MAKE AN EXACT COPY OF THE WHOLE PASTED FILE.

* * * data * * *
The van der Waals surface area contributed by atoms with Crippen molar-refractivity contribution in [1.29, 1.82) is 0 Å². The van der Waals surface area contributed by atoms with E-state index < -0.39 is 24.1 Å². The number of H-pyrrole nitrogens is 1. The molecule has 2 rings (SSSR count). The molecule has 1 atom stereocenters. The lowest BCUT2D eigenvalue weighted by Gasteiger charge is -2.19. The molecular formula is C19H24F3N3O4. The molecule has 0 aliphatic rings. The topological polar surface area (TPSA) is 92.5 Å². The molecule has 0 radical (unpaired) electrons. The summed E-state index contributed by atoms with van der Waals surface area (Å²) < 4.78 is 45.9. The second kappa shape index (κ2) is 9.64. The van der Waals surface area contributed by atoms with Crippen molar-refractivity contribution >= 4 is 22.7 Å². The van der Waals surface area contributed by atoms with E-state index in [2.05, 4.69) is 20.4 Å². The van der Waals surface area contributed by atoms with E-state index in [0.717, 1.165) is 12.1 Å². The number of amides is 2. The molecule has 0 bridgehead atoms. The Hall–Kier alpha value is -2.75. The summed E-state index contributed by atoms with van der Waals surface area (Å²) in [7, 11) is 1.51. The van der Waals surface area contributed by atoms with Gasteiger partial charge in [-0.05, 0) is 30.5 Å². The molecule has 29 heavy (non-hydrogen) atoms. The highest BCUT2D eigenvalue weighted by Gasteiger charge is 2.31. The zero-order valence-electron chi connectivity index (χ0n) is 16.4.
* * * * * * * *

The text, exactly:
The van der Waals surface area contributed by atoms with Crippen molar-refractivity contribution in [1.29, 1.82) is 0 Å². The van der Waals surface area contributed by atoms with E-state index < -0.39 is 24.1 Å². The number of H-pyrrole nitrogens is 1. The molecule has 2 rings (SSSR count). The molecule has 1 atom stereocenters. The lowest BCUT2D eigenvalue weighted by Gasteiger charge is -2.19. The molecular formula is C19H24F3N3O4. The molecule has 0 aliphatic rings. The topological polar surface area (TPSA) is 92.5 Å². The molecule has 0 radical (unpaired) electrons. The summed E-state index contributed by atoms with van der Waals surface area (Å²) < 4.78 is 45.9. The second kappa shape index (κ2) is 9.64. The van der Waals surface area contributed by atoms with Crippen molar-refractivity contribution >= 4 is 22.7 Å². The van der Waals surface area contributed by atoms with E-state index in [2.05, 4.69) is 20.4 Å². The van der Waals surface area contributed by atoms with E-state index in [0.717, 1.165) is 12.1 Å². The number of amides is 2. The molecule has 0 bridgehead atoms. The Hall–Kier alpha value is -2.75. The summed E-state index contributed by atoms with van der Waals surface area (Å²) in [7, 11) is 1.51. The van der Waals surface area contributed by atoms with Gasteiger partial charge in [-0.05, 0) is 30.5 Å². The molecule has 29 heavy (non-hydrogen) atoms. The highest BCUT2D eigenvalue weighted by Gasteiger charge is 2.31. The zero-order valence-electron chi connectivity index (χ0n) is 16.4.